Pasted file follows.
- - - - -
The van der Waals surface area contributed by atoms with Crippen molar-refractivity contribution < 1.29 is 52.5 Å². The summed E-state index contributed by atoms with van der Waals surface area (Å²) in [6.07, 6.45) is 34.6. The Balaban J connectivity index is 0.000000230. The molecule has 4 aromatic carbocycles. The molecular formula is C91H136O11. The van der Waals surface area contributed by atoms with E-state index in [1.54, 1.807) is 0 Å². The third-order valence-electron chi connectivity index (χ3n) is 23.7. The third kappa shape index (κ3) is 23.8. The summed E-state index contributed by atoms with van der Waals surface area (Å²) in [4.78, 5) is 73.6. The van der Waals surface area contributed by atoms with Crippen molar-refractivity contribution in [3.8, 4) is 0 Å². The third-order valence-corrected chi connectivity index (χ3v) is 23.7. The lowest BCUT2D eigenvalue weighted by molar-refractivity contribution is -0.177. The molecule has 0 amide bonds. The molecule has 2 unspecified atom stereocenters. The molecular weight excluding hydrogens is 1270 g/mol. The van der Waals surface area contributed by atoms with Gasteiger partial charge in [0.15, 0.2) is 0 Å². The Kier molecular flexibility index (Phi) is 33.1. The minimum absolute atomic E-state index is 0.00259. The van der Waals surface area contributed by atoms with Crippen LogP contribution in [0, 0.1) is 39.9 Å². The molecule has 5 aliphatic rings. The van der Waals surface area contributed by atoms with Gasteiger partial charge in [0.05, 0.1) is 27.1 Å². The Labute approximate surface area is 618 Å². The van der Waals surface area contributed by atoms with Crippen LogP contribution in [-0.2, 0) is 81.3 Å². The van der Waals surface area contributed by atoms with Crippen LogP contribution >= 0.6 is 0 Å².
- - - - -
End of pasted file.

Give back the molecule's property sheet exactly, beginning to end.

The van der Waals surface area contributed by atoms with Crippen molar-refractivity contribution < 1.29 is 52.5 Å². The summed E-state index contributed by atoms with van der Waals surface area (Å²) in [6.07, 6.45) is 34.6. The Balaban J connectivity index is 0.000000230. The molecule has 4 aromatic carbocycles. The molecular formula is C91H136O11. The van der Waals surface area contributed by atoms with E-state index in [1.54, 1.807) is 0 Å². The third-order valence-electron chi connectivity index (χ3n) is 23.7. The third kappa shape index (κ3) is 23.8. The summed E-state index contributed by atoms with van der Waals surface area (Å²) in [4.78, 5) is 73.6. The van der Waals surface area contributed by atoms with Crippen molar-refractivity contribution in [3.8, 4) is 0 Å². The third-order valence-corrected chi connectivity index (χ3v) is 23.7. The lowest BCUT2D eigenvalue weighted by molar-refractivity contribution is -0.177. The molecule has 0 amide bonds. The molecule has 2 unspecified atom stereocenters. The molecular weight excluding hydrogens is 1270 g/mol. The van der Waals surface area contributed by atoms with Gasteiger partial charge in [0.15, 0.2) is 0 Å². The Kier molecular flexibility index (Phi) is 33.1. The minimum absolute atomic E-state index is 0.00259. The van der Waals surface area contributed by atoms with Crippen LogP contribution in [0, 0.1) is 39.9 Å². The molecule has 5 aliphatic rings. The van der Waals surface area contributed by atoms with Gasteiger partial charge in [0.05, 0.1) is 27.1 Å². The Labute approximate surface area is 618 Å². The van der Waals surface area contributed by atoms with Crippen LogP contribution in [-0.2, 0) is 81.3 Å². The van der Waals surface area contributed by atoms with Crippen LogP contribution >= 0.6 is 0 Å².